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The Great Equalizer and the Epidemic


Fervent believer in meaningful conversation to provoke change. Always ready to talk politics, Parks and Rec., and ice cream flavors.

The severity of the coronavirus epidemic will wane. And someday, life will return to whatever fractionated version of normal the United States can muster. For many, this is a cause for celebration, but for millions of high school students facing independently unique circumstances, the future of testing requirements, credit checks and college applications loom closer and more enigmatic than ever.

On March 20th the College Board made some drastic changes to its testing schedules and requirements. Although the full extent of their policies will not be known until April 3rd, the College Board has already dramatically reduced the amount of material AP students are being tested on, as well as canceling the May SAT. The College Board has long faced scrutiny for its monopolization of education testing within the United States, however, in a time of crisis such as now, its failings are becoming more prominent than ever.

The College Board describes themselves as “a mission-driven not-for-profit organization that connects students to college success”, however when it comes to success, the students that most benefit from this $1.6 billion company are largely those from privileged backgrounds. For disenfranchised youth in America, the College Board’s $94 test fee for every AP test and $65 SAT fee is outrageous enough, with a majority relying instead on school run exams. In fact throughout the United States students from lower-income households are 4x less likely to pay to take the SAT more than once, if ever, outside of their schools. A majority of lower-income students take their tests within their schools.

And the date for in-school SAT testing?

May 2nd.

In circumstances like these and with a large majority of colleges still relying on SAT exams to make crucial admission calls, we can expect entire communities to again be left behind by a system that has failed to represent them.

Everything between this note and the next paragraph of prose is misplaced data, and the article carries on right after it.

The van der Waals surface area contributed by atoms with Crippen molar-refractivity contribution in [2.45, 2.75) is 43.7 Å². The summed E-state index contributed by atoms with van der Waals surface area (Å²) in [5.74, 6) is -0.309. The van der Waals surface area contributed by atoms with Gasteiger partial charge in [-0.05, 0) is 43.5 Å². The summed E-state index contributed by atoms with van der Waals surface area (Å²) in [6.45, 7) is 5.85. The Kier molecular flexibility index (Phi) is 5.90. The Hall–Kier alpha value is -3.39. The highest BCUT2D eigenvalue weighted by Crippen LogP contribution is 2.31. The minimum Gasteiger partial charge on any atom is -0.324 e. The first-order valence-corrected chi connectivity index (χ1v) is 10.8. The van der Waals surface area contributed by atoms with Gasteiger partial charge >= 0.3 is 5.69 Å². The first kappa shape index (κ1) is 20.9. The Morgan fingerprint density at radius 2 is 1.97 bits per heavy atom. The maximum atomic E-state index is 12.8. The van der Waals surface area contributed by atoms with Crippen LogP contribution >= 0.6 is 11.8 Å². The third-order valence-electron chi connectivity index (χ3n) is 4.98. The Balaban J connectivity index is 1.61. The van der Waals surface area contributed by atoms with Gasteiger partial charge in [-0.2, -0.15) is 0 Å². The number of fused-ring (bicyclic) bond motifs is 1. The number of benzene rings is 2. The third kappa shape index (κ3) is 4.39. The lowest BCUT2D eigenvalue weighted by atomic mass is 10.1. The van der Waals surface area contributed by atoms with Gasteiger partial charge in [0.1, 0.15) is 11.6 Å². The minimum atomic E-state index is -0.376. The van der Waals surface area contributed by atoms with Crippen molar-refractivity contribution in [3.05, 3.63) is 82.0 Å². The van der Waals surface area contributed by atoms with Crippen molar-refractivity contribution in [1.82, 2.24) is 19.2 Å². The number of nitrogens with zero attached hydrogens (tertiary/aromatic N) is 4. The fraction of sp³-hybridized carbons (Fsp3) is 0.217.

The College Board is aiming to do better, that was the goal of limiting material taught on AP exams. They cut the exams down to where a majority of classes had gotten when schools started facing closures around the end of March. However, this may not be enough. All tests will now be conducted online and for the estimated 35% of students in the United States who still do not have access to broadband internet, their tests will be much more difficult to submit and complete within their homes. Not to mention their overall decrease in access to online mentorship, preparation and resources compared to their wealthier counterparts.

Then there’s the reliability of these new AP tests. AP exams exist as a means for high achieving high school students to earn college credit in order to take more difficult courses upon entering university. However, if a whole quarter of a class is no longer being taught in classrooms, if whole communities are going without access to this content, how can we expect them to be truly ready to jump into these courses in college? With this question in mind, lower-income households, households that are already less likely to have the tools necessary to succeed on these exams, are evaluating the benefits of taking these tests. However, if they decide it’s not worth it, they won’t get their money back.

The final policy change that the College Board made upon the news of the COVID-19 epidemic was that they would be waving test drop fees. Before this year the College Board was requiring an additional $45 fee on top of their $94 registration fee. In waving this fee they are making a pitiful attempt at helping out lower-income households. However, in a time when a record 3.3 million Americans are having to file for unemployment, the College Board ought to at least aim for partial reimbursement for households that have little to nothing to gain from a system that is now increasingly stacked against them.

None of these issues are new, they’re just exasperated by the current crisis. There is the argument that these tests still do provide a snapshot for universities to compare students based on a set of equal standards. These snapshots are used in making the admissions process quicker. Though this is an indisputable fact, these snapshots are not at all an accurate assessment on an individual’s ability to learn, instead, these exams exist only as a means to show how well an individual can perform on a standardized test.

In times of crisis, problems within our systems become ever more obvious. And with the COVID-19 epidemic, the United States will witness firsthand how the industrialization of education is deteriorating access for lower-class Americans. Now more than ever Americans need to pressure colleges to go test-optional. Now more than ever all students need to stand in solidarity with students whose access to education is threatened not only by COVID-19 but by a sick education system. It is only in this way that we will ever cure the industrialized epidemic plaguing the great equalizer in America.